Lija women's golf line: This one's for the ladies, but you won't be confined to the course in these clothes. As it was explained to us, men often can go to the office, play a round of golf and grab dinner all in the same outfit, while women would need three different wardrobes. Not anymore. This line is perfectly acceptable in all walks of life, though women certainly will catch other players' eyes when wearing it on the course.

Pukka headwear: From the company that introduced us to the Vucket last year -- a bucket-style hat with the top cut out -- comes a new line of stylish, dressy hats. For those who long for the days of Sam Snead-type headwear, if it ever makes a comeback, Pukka could be right at the forefront of the revolution. With Greg Norman semiretired and Briny Baird sporting a baseball-style cap, we can't think of any players on tour wearing alternative dome coverings. That trend has to stop sometime, right?

Williams Golfwear: Sometimes you just root for a company to make it. When founder and CEO Paul Williams found out about the PGA Show less than two weeks ago, he had large color photos of his products made (he's also the company's model), printed some brochures and booked a flight from his residence in Bristol, England (no ESPN offices in that Bristol; we asked). The product line features brightly colored pants with contrastingly hued pockets, many including stripes. Ranging from $100 to $135, these are cool and affordable.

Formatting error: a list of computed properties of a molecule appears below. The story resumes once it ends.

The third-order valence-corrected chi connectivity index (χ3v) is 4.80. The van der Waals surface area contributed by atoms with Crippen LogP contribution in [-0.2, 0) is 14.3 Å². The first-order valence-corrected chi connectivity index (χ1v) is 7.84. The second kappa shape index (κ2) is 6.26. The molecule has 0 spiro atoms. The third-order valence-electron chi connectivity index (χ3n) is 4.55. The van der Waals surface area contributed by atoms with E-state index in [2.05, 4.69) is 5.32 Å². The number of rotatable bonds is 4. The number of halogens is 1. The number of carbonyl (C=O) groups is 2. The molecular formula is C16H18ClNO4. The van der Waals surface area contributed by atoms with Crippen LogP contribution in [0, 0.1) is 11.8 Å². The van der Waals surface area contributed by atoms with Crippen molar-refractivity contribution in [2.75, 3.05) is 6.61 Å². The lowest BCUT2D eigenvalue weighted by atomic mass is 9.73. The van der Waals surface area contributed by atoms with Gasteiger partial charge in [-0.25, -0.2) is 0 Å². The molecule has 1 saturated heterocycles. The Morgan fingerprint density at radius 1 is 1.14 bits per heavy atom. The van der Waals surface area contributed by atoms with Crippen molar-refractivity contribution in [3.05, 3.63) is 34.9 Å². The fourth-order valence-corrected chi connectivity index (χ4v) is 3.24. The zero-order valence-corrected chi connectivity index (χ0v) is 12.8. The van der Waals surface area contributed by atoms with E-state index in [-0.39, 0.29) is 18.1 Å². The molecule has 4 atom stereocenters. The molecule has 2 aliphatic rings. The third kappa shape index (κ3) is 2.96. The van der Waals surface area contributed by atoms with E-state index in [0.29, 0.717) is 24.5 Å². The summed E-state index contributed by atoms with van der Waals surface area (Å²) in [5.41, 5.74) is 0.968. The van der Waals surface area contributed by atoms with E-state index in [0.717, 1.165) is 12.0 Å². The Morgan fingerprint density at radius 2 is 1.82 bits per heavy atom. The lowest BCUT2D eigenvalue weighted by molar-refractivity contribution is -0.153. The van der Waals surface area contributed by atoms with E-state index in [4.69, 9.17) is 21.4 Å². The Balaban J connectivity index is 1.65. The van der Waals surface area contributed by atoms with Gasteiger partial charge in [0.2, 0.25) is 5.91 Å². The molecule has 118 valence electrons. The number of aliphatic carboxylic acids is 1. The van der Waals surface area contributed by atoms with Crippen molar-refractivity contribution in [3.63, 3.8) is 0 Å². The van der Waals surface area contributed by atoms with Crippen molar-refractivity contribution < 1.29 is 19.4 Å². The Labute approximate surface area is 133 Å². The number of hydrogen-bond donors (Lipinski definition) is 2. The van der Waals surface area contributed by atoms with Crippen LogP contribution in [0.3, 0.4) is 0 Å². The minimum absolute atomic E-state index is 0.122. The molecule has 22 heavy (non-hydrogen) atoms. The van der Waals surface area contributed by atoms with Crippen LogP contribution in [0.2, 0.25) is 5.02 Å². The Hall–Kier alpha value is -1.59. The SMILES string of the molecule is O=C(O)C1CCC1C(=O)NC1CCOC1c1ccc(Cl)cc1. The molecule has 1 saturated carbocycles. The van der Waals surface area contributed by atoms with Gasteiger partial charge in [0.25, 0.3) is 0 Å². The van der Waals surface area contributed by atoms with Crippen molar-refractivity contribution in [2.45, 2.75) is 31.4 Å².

Training devices
Ernie Els Training System: Buy this product and you'll be guaranteed to swing just like Els in no time at all. OK, so we made that up, but if the Big Easy -- who just happens to own the world's prettiest swing -- endorses it, count us in. The system includes the Rockroller (to aid your swing) and the Tempotimer (for putting), making it "golf's only tee-to-green training system," as the packaging states.

Zoni Putter Trainer: This is a product so simple we can't believe no one had come up with it already. Basically, this company has devised putters that leave an open space in the middle of the blade's face. Putt the ball anywhere but dead in the middle of the face and it strays wildly awry from the intended target. It's a simple device for training, a division of golf that often outthinks itself.

Jason Sobel is ESPN.com's golf editor. He can be reached at Jason.Sobel@espn3.com